Episode 26: A Conversation with Peter Lee

In this episode, Byron and Peter talk about defining intelligence, Venn diagrams, transfer learning, image recognition, and Xiaoice.

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Guest

Dr. Peter Lee is Corporate Vice President, AI & Research, at Microsoft. He is responsible for incubating research projects that lead to new products and services. Past and current projects span a wide range of technology areas, including: deep neural networks for computer vision and the simultaneous language translation feature in Skype; new silicon and post-silicon computer architectures for Microsoft’s cloud; experimental under-sea datacenters; augmented-reality experiences for HoloLens and VR devices; digital storage in DNA; social chatbots XiaoIce and Tay; and healthcare innovation.

Transcript

Byron Reese:  This is Voices in AI, brought to you by Gigaom. I’m Byron Reese. Today our guest is Peter Lee. He is a computer scientist and corporate Vice President at Microsoft Research. He leads Microsoft’s New Experiences and Technologies organization, or NExT, with the mission to create research powered technology and products and advance human knowledge through research. Prior to Microsoft, Dr. Lee held positions in both government and academia. At DARPA, he founded a division focused on R&D programs in computing and related areas. Welcome to the show, Peter.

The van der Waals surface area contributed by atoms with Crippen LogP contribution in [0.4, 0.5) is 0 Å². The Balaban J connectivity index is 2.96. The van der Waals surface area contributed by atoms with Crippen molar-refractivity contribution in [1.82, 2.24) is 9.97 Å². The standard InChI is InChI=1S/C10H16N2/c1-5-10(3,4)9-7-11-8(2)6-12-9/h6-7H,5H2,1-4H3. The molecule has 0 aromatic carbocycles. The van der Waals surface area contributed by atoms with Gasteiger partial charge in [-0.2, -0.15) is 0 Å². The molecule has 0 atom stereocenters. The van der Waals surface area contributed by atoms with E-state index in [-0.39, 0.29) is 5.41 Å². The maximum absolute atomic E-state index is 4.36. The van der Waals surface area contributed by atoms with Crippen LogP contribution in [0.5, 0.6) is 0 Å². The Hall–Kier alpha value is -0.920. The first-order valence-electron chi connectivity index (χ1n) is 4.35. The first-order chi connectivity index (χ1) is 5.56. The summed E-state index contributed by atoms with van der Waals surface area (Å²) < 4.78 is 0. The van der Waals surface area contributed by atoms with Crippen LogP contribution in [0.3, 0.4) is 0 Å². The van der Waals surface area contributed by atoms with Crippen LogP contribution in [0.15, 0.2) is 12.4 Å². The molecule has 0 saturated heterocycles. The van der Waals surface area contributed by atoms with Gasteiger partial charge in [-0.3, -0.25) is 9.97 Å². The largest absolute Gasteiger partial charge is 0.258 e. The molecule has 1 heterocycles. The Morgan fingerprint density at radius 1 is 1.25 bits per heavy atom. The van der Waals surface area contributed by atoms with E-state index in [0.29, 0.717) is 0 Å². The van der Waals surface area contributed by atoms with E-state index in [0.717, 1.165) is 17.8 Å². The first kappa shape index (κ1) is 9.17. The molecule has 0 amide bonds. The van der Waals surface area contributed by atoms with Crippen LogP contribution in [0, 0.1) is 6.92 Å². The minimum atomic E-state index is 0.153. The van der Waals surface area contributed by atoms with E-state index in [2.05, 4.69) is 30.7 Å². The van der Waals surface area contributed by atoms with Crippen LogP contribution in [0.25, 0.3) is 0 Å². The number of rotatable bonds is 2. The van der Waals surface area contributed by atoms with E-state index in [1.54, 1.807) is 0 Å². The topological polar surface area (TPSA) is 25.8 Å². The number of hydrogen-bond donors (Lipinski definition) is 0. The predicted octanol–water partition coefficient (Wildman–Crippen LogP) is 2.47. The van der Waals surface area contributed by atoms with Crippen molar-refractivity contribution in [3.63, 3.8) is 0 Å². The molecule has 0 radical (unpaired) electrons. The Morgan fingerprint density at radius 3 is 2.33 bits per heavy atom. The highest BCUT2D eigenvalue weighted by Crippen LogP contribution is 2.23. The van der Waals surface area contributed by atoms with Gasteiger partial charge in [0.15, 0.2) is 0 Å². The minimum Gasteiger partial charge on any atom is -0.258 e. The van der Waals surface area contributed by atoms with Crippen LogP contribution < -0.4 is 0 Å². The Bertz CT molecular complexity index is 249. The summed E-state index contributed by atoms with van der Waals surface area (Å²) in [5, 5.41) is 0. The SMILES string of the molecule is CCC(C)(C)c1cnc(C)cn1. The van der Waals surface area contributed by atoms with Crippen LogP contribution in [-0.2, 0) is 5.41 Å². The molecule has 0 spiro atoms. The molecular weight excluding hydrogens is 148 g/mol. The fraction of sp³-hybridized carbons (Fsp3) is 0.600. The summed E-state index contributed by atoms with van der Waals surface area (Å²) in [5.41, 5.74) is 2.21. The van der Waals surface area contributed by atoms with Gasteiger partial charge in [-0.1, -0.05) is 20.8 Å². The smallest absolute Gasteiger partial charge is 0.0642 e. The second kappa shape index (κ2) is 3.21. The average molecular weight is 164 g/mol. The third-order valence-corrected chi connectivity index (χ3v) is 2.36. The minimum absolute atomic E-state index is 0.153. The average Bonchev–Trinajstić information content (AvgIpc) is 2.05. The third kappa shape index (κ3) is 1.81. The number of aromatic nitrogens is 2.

Peter Lee:  Thank you. It’s great to be here.  

I always like to start with a seemingly simple question which turns out not to be quite so simple. What is artificial intelligence? 

Wow. That is not a simple question at all. I guess the simple, one line answer is artificial intelligence is the science or the study of intelligent machines. And, I realize that definition is pretty circular, and I am guessing that you understand that that’s the fundamental difficulty, because it leaves open the question: what is intelligence? I think people have a lot of different ways to think about what is intelligence, but, in our world, intelligence is, “how do we compute how to set and achieve goals in the world.” And this is fundamentally what we’re all after, right now in AI. 

That’s really fascinating because you’re right, there is no consensus definition on intelligence, or on life, or on death for that matter. So, I would ask that question: why do you think we have such a hard time defining what intelligence is?